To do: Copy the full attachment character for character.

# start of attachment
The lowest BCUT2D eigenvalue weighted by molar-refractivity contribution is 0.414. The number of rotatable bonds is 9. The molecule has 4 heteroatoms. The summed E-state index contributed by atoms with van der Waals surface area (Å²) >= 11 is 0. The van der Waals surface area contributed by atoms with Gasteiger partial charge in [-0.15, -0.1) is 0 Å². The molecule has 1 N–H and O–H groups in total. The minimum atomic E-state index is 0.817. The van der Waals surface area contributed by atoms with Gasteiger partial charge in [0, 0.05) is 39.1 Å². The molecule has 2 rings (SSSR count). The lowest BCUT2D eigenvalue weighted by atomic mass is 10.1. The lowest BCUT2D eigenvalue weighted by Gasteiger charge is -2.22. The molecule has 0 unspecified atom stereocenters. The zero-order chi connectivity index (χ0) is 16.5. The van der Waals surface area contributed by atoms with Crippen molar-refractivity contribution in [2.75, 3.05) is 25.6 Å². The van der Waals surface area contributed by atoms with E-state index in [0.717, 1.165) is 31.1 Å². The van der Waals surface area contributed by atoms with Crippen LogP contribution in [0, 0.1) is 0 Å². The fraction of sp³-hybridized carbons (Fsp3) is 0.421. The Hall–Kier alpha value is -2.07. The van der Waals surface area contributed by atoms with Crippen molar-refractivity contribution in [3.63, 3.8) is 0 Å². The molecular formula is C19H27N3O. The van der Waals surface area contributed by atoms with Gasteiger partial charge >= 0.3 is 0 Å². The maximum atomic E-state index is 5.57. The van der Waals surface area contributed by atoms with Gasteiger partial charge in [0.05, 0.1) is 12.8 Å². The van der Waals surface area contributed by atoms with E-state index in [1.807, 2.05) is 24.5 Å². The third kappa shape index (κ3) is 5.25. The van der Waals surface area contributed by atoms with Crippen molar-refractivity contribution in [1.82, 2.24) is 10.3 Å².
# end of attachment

The lowest BCUT2D eigenvalue weighted by molar-refractivity contribution is 0.414. The number of rotatable bonds is 9. The molecule has 4 heteroatoms. The summed E-state index contributed by atoms with van der Waals surface area (Å²) >= 11 is 0. The van der Waals surface area contributed by atoms with Gasteiger partial charge in [-0.15, -0.1) is 0 Å². The molecule has 1 N–H and O–H groups in total. The minimum atomic E-state index is 0.817. The van der Waals surface area contributed by atoms with Gasteiger partial charge in [0, 0.05) is 39.1 Å². The molecule has 2 rings (SSSR count). The lowest BCUT2D eigenvalue weighted by atomic mass is 10.1. The lowest BCUT2D eigenvalue weighted by Gasteiger charge is -2.22. The molecule has 0 unspecified atom stereocenters. The zero-order chi connectivity index (χ0) is 16.5. The van der Waals surface area contributed by atoms with Crippen molar-refractivity contribution in [2.75, 3.05) is 25.6 Å². The van der Waals surface area contributed by atoms with E-state index in [0.717, 1.165) is 31.1 Å². The van der Waals surface area contributed by atoms with Crippen LogP contribution in [0, 0.1) is 0 Å². The fraction of sp³-hybridized carbons (Fsp3) is 0.421. The Hall–Kier alpha value is -2.07. The van der Waals surface area contributed by atoms with Crippen molar-refractivity contribution in [3.63, 3.8) is 0 Å². The molecular formula is C19H27N3O. The van der Waals surface area contributed by atoms with Gasteiger partial charge >= 0.3 is 0 Å². The maximum atomic E-state index is 5.57. The van der Waals surface area contributed by atoms with Gasteiger partial charge in [0.05, 0.1) is 12.8 Å². The van der Waals surface area contributed by atoms with E-state index in [1.807, 2.05) is 24.5 Å². The third kappa shape index (κ3) is 5.25. The van der Waals surface area contributed by atoms with Crippen molar-refractivity contribution in [1.82, 2.24) is 10.3 Å².